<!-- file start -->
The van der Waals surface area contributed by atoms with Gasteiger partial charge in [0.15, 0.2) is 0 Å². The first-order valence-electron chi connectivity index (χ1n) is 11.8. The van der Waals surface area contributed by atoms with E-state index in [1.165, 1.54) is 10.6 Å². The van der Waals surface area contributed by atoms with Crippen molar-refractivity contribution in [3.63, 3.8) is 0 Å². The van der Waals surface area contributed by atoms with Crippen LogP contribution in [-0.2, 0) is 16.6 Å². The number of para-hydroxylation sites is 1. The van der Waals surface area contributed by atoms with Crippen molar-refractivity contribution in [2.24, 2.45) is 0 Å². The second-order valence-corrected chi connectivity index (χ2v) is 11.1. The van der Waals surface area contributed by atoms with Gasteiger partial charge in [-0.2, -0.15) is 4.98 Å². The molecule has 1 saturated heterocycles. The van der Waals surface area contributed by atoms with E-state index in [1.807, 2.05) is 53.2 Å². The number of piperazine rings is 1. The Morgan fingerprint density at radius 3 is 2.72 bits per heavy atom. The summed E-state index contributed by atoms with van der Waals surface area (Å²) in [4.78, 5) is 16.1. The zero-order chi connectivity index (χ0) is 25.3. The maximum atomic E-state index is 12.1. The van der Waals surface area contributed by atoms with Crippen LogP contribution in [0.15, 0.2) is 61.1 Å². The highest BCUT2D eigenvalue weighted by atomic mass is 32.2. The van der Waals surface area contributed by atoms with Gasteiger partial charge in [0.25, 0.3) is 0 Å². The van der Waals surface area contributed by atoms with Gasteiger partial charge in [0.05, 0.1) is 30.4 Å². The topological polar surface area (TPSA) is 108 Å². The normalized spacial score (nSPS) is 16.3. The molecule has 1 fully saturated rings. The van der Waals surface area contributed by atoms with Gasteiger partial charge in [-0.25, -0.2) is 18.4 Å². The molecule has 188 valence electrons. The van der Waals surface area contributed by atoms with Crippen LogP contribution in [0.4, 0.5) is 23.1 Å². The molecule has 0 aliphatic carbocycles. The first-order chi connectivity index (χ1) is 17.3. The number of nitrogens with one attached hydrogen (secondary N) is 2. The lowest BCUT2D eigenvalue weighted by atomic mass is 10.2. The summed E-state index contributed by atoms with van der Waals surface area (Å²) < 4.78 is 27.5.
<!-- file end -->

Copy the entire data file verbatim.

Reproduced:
The van der Waals surface area contributed by atoms with Gasteiger partial charge in [0.15, 0.2) is 0 Å². The first-order valence-electron chi connectivity index (χ1n) is 11.8. The van der Waals surface area contributed by atoms with E-state index in [1.165, 1.54) is 10.6 Å². The van der Waals surface area contributed by atoms with Crippen molar-refractivity contribution in [3.63, 3.8) is 0 Å². The van der Waals surface area contributed by atoms with Crippen LogP contribution in [-0.2, 0) is 16.6 Å². The number of para-hydroxylation sites is 1. The van der Waals surface area contributed by atoms with Crippen molar-refractivity contribution in [2.24, 2.45) is 0 Å². The second-order valence-corrected chi connectivity index (χ2v) is 11.1. The van der Waals surface area contributed by atoms with Gasteiger partial charge in [-0.2, -0.15) is 4.98 Å². The molecule has 1 saturated heterocycles. The van der Waals surface area contributed by atoms with E-state index in [1.807, 2.05) is 53.2 Å². The number of piperazine rings is 1. The Morgan fingerprint density at radius 3 is 2.72 bits per heavy atom. The summed E-state index contributed by atoms with van der Waals surface area (Å²) in [4.78, 5) is 16.1. The zero-order chi connectivity index (χ0) is 25.3. The maximum atomic E-state index is 12.1. The van der Waals surface area contributed by atoms with Crippen LogP contribution in [0.15, 0.2) is 61.1 Å². The highest BCUT2D eigenvalue weighted by atomic mass is 32.2. The van der Waals surface area contributed by atoms with Gasteiger partial charge in [0.25, 0.3) is 0 Å². The van der Waals surface area contributed by atoms with Gasteiger partial charge in [0.05, 0.1) is 30.4 Å². The topological polar surface area (TPSA) is 108 Å². The normalized spacial score (nSPS) is 16.3. The molecule has 1 fully saturated rings. The van der Waals surface area contributed by atoms with Gasteiger partial charge in [-0.25, -0.2) is 18.4 Å². The molecule has 188 valence electrons. The van der Waals surface area contributed by atoms with Crippen LogP contribution in [0.4, 0.5) is 23.1 Å². The molecule has 0 aliphatic carbocycles. The first-order chi connectivity index (χ1) is 17.3. The number of nitrogens with one attached hydrogen (secondary N) is 2. The lowest BCUT2D eigenvalue weighted by atomic mass is 10.2. The summed E-state index contributed by atoms with van der Waals surface area (Å²) < 4.78 is 27.5.